Evidence of distress in the commercial real estate realm is mounting. U.S. commercial real estate transaction activity plunged in the second quarter as the COVID-19 pandemic continues to cripple deal making. Real Capital Analytics (RCA) reports a 68% drop in transaction volume, the lowest level of a second quarter since the global financial crisis.
“There’s a lot of interest in distressed properties and loans and while they do exist, there's is still a real disconnect between buyers and sellers on what the price should be for those,” said Carol Faber, partner and co-chair distressed property practice at Akerman Law. “Owners still have a perception that their property is worth more, while opportunistic buyers are just looking for a great deal and aren’t inclined to buy anything until they feel the market has reached that point.”
Faber added that in many respects, it's still very much a wait and see. Despite a record number of loans going into special servicing and some lenders preparing to proceed with action, many are still trying to work with borrowers who have a possibility of overcoming the situation. As lenders begin to decipher which companies and borrowers have a better chance of making it out of the crisis, and which aren’t, that’s when more activity will kick off in the distressed market. Lenders in many jurisdictions are still not able to foreclose. Faber says when those restrictions end and lenders are able to enforce their rights, it will become more obvious which borrowers will be in a seriously distressed situation, which could result in a drop in pricing.
“We’re at a tipping point. There’s no way to quantify it yet, but there will be a lot of distressed loans and properties coming up. Certain industries will be more challenged, hospitality and retail mainly, and that's where there will probably be the most opportunities,” she said.
It’s clear the pain from the COVID-19 pandemic has not been experienced across all property types. RCA reported more than $30 billion in second quarter’s inflow of distress, with retail and hotel assets accounting for over 90% of that. Industrial represented less than 1% of all new distress, and Faber says student housing and office are still big question marks. The level of potentially distressed assets far outweighs that of outright distress and is distributed more evenly across property types. RCA says apartment assets accounted for more than 20% of potential distress in this quarter, while offices represented about 15%.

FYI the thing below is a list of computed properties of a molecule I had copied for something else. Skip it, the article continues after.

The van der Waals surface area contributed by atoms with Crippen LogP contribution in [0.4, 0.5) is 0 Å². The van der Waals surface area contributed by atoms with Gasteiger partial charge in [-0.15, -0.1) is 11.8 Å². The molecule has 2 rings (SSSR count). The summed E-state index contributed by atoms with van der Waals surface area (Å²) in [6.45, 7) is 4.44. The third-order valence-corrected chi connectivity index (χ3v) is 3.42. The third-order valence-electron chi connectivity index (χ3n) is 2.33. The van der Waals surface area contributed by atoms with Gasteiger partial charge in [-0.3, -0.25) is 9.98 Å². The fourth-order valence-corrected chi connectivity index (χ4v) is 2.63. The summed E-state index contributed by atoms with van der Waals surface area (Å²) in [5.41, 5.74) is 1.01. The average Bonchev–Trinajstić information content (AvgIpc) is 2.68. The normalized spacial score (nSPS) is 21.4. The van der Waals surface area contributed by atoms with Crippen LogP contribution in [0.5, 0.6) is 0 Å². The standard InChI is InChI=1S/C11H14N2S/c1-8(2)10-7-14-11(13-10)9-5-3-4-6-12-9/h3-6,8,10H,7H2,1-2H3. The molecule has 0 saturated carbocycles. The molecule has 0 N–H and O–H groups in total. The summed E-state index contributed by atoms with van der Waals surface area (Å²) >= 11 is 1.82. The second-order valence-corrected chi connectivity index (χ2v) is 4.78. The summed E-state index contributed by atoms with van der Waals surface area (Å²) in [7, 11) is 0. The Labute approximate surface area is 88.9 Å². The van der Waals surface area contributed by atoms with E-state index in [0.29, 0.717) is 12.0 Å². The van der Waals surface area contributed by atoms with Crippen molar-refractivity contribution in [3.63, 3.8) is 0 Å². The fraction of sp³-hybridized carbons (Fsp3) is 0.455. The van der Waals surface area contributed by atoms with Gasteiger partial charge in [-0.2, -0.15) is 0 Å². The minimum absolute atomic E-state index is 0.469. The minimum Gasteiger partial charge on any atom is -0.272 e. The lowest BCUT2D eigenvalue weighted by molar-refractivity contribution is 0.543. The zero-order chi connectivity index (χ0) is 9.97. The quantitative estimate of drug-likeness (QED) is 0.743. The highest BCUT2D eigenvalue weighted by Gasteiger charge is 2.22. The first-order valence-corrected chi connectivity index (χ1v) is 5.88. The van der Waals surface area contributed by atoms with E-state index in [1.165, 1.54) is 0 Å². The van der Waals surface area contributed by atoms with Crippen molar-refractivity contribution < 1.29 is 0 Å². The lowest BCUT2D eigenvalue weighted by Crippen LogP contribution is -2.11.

“The opportunities will not just be to buy distressed properties and restructure or buy a loan with an idea of potentially taking over the property if the loan is useful, but there will also be investment opportunities,” said Faber.
Borrowers who may need additional equity to survive may be looking to take in investors and partners, blowing the investing opportunities open much wider than just through buying real estate or loans.
“There will be a chance to invest into existing companies, where they won’t buy the company out, but rather invest, become partners and perhaps gain preferred equity.”
Faber adds that deals are still happening, but what is evident is that they are taking much longer to come to fruition, and there certainly aren’t as many. Certain sectors like industrial and multifamily are still doing well enough that lenders are willing to lend, buy and sell, and understand the value of those properties and how to underwrite those loans considering the uncertainty of the situation.